My name is Federico. I live in a small town named Campofranco, in Sicily, Italy. Wednesday 27 April, we have losted the major spiritual father of mondial Church, but will remain to us his sermons and his written. I’m very sad for brother Wilkerson’s death, a great God’s man. I’m very sad above all for the way of his death: for a stradal accident. I’m don’t believe still that he is really dead. But, also for the way of his death is happened he will be remembered. I believe that own Wednesday afternoon (in Italy), perhaps in the same moment when David Wilkerson died, I reflected on the person that could replace worthily David Wilkerson in the mondial Church. Coincidense? And, also now, I ask myself: will be there other God’s ministries as him in this and, if the Lord don’t will returns before, in the future generations? I says it not only to reference to his deep and special anointing in his sermons and books but also for his sincerity and spiritual opening. I have spent years to read his sermons and books. They have enriched my spiritual life. His sermons and books have revolutionize my life. I don’t know if still will exist preacher as him and with a story as his. He will miss to me and he will miss to all world Church: a God’s man that has left to us in inheritance a spiritual impact and a example like that very strong. (Federico Scifo, Sicily, Italy)

    “Remember your leaders, who spoke the word of God to you. Consider the outcome of their way of life and imitate their faith.” (Hebrews 13:7)

    MY E-MAIL: federico.scifo2004@libero.it

  17. stan

    Ian, I just found out a friend of mine has a copy of the vision. Plus, Amazon does have other copies of it than the one I saw for 120.00, but they still go for 30.00 including shipping.

    Ruitje, I think when a person predicts the future, they are stepping into that office of prophet, whether they call themselves that or not, since predictions are the exclusive domain of prophets when they use God as a source for their predictions. After all, he does call the book The Vision, not My Educated Guesses. I do agree he is not the same sort as these NAR types though because they depart so far from sound doctrine, whereas David was much more biblical.

  18. Rev's Kate & Rich M.

    @ Federico– how wonderful to hear that you are truly seeking God’s will for you life; even more exciting is to see the wonderful people of Italy are seeking His face in these end times, you are a blessing!

    The scripture you presented is so relevant, thankyou for it.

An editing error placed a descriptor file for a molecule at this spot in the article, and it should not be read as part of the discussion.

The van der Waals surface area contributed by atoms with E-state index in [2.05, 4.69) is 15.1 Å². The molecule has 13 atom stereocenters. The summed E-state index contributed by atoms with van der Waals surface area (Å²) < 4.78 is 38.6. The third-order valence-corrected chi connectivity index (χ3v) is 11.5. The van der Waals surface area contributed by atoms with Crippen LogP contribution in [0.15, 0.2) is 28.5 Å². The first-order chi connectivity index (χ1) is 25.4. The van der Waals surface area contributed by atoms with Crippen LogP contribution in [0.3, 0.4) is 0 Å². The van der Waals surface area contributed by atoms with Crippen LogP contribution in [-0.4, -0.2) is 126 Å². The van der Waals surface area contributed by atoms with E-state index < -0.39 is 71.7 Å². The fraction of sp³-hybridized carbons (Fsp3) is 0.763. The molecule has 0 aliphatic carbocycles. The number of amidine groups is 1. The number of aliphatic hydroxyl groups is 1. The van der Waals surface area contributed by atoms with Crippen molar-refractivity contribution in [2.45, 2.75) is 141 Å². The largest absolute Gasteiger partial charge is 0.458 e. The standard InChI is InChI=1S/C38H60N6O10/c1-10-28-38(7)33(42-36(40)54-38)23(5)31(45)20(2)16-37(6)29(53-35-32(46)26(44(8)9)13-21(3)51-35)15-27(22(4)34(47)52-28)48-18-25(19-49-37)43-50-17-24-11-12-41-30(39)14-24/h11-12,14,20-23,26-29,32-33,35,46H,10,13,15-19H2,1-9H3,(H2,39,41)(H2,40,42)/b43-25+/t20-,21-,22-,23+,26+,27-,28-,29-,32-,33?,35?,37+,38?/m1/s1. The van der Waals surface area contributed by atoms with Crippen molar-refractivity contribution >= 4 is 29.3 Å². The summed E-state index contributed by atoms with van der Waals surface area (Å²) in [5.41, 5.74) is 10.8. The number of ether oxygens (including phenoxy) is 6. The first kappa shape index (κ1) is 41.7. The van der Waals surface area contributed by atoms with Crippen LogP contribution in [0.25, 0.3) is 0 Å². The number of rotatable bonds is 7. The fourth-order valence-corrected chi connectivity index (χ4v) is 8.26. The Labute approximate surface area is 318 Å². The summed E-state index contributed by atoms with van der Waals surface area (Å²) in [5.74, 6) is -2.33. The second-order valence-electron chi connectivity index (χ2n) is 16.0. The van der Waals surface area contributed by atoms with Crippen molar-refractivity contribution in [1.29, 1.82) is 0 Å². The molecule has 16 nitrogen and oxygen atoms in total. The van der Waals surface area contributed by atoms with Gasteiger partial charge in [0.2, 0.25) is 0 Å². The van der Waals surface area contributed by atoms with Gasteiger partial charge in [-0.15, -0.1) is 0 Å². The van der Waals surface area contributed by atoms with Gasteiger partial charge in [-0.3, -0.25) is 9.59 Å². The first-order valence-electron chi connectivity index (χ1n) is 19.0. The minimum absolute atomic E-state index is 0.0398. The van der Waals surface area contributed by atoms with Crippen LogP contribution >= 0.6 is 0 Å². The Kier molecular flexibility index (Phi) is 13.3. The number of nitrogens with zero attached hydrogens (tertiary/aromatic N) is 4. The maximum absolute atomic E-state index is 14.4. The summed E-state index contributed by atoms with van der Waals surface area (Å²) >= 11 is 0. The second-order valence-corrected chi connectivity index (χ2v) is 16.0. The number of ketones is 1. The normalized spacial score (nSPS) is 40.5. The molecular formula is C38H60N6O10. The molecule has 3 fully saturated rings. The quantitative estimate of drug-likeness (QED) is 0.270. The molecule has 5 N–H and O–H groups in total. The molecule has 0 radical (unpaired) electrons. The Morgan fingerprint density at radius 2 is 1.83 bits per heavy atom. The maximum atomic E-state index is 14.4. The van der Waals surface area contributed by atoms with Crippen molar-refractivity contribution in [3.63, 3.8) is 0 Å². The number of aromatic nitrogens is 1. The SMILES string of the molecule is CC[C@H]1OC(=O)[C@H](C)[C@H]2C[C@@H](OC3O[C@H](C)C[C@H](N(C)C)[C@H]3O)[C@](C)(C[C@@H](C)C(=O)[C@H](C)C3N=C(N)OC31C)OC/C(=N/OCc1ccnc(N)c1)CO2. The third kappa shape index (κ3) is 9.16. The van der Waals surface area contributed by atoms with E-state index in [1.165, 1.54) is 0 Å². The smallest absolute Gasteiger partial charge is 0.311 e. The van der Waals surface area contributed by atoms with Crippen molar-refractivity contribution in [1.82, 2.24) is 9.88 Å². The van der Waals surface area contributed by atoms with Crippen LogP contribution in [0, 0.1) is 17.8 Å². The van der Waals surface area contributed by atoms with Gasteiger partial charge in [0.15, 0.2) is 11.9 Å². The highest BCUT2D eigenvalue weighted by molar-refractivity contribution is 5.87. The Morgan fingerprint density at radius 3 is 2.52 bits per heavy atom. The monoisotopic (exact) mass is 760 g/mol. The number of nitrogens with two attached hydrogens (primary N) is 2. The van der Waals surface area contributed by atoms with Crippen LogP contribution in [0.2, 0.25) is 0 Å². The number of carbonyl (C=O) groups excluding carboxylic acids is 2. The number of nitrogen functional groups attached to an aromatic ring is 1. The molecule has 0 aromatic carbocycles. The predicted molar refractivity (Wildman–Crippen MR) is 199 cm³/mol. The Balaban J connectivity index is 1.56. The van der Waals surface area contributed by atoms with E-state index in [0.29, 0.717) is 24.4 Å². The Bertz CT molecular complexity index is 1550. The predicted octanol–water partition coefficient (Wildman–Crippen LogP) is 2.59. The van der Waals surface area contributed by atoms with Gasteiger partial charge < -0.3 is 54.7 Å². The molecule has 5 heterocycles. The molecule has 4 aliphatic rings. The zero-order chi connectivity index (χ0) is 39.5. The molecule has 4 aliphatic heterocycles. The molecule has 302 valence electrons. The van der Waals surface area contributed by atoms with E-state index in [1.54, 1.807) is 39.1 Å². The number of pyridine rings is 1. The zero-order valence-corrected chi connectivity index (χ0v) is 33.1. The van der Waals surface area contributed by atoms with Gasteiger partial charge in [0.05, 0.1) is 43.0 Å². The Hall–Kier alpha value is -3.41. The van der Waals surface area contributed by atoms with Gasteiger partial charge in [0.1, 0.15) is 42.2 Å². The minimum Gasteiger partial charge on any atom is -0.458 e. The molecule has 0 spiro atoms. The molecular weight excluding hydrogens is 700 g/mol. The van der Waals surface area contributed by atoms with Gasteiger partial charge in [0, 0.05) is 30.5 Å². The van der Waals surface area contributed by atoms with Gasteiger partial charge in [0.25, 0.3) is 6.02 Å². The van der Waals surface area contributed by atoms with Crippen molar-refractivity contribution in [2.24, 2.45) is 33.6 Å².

The supernatural power of the Holy Spirit is evident in the believer and being concerned who will lead us, my friend, I understand– but the Good News is that you Brother Federico possess the imparted Word the same as Brother Dave; you have the special gift to preach the gospel to the lost and become a light to the world– as all His children possess.

    Fear not, for Christ is with you always, even to the end of time–wow! That is a promise no one can take away from you– us.

    Peace and God’s greatest blessings to you!

  19. ian vincent

    On the matter of a true man of God losing his life in judgment. Many cannot accept such a possibility. They say that once someone is justified by Jesus’ blood then such a thing could never happen.

    Therefore whosoever shall eat this bread, and drink this cup of the Lord, unworthily, shall be guilty of the body and blood of the Lord. But let a man examine himself, and so let him eat of that bread, and drink of that cup. For he that eats and drinks unworthily, eats and drinks judgment to himself, not discerning the Lord’s body. **For this cause many are weak and sickly among you, and many sleep [died]**. For if we would judge ourselves, we should not be judged. But when we are judged, we are chastened of the Lord, that we should not be condemned with the world.
    (1Cor 11:27-32)

    These were justified saints who died prematurely due to their sin. They didn’t lose salvation.

    I’m not looking for sin in David Wilkerson, or for the reason he was judged in this way, but it would be sad if believers thought that such “accidents” can happen at anytime to anyone, at random, for no cause.

    God does not choose to take his saints home by causing them to drive head-on into a truck and die so horribly.

    Martyrdom is another subject altogether.


  20. David

    Sad to see the way David died but what shouldn’t be ignored as Stan and others wrote–he was a false prophet and was so for decades –unfortunately–other blogs and sites that claim to be zealous for the truth have chosen to ignore this fact. Below is a link to a list of a few of his false prophecies.I was initially a follower of his ministry but soon departed after the publication of his book in the 70’s called The Vision which was filled with false prophecies..

  21. Motherspirit1

    @Stan. Occupy Wall Street is currently underway with the threat of martial law. Wilkerson’s prophecy is not too far-fetched now.